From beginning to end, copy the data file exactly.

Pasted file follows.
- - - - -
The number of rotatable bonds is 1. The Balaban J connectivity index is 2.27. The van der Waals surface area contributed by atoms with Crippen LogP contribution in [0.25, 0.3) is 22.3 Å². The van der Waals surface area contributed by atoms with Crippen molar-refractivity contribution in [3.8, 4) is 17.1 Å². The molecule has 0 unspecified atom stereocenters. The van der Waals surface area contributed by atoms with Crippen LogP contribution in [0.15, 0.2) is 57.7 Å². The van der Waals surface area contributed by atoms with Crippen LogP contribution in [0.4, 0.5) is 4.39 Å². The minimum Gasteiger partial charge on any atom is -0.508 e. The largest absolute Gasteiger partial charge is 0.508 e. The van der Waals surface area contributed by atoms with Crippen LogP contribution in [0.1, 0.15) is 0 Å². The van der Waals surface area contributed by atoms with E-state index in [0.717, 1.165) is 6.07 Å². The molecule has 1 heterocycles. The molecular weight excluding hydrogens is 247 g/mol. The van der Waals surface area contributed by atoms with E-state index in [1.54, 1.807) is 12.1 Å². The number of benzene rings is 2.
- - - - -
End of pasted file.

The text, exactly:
The number of rotatable bonds is 1. The Balaban J connectivity index is 2.27. The van der Waals surface area contributed by atoms with Crippen LogP contribution in [0.25, 0.3) is 22.3 Å². The van der Waals surface area contributed by atoms with Crippen molar-refractivity contribution in [3.8, 4) is 17.1 Å². The molecule has 0 unspecified atom stereocenters. The van der Waals surface area contributed by atoms with Crippen LogP contribution in [0.15, 0.2) is 57.7 Å². The van der Waals surface area contributed by atoms with Crippen LogP contribution in [0.4, 0.5) is 4.39 Å². The minimum Gasteiger partial charge on any atom is -0.508 e. The largest absolute Gasteiger partial charge is 0.508 e. The van der Waals surface area contributed by atoms with Crippen LogP contribution in [0.1, 0.15) is 0 Å². The van der Waals surface area contributed by atoms with E-state index in [0.717, 1.165) is 6.07 Å². The molecule has 1 heterocycles. The molecular weight excluding hydrogens is 247 g/mol. The van der Waals surface area contributed by atoms with E-state index in [1.54, 1.807) is 12.1 Å². The number of benzene rings is 2.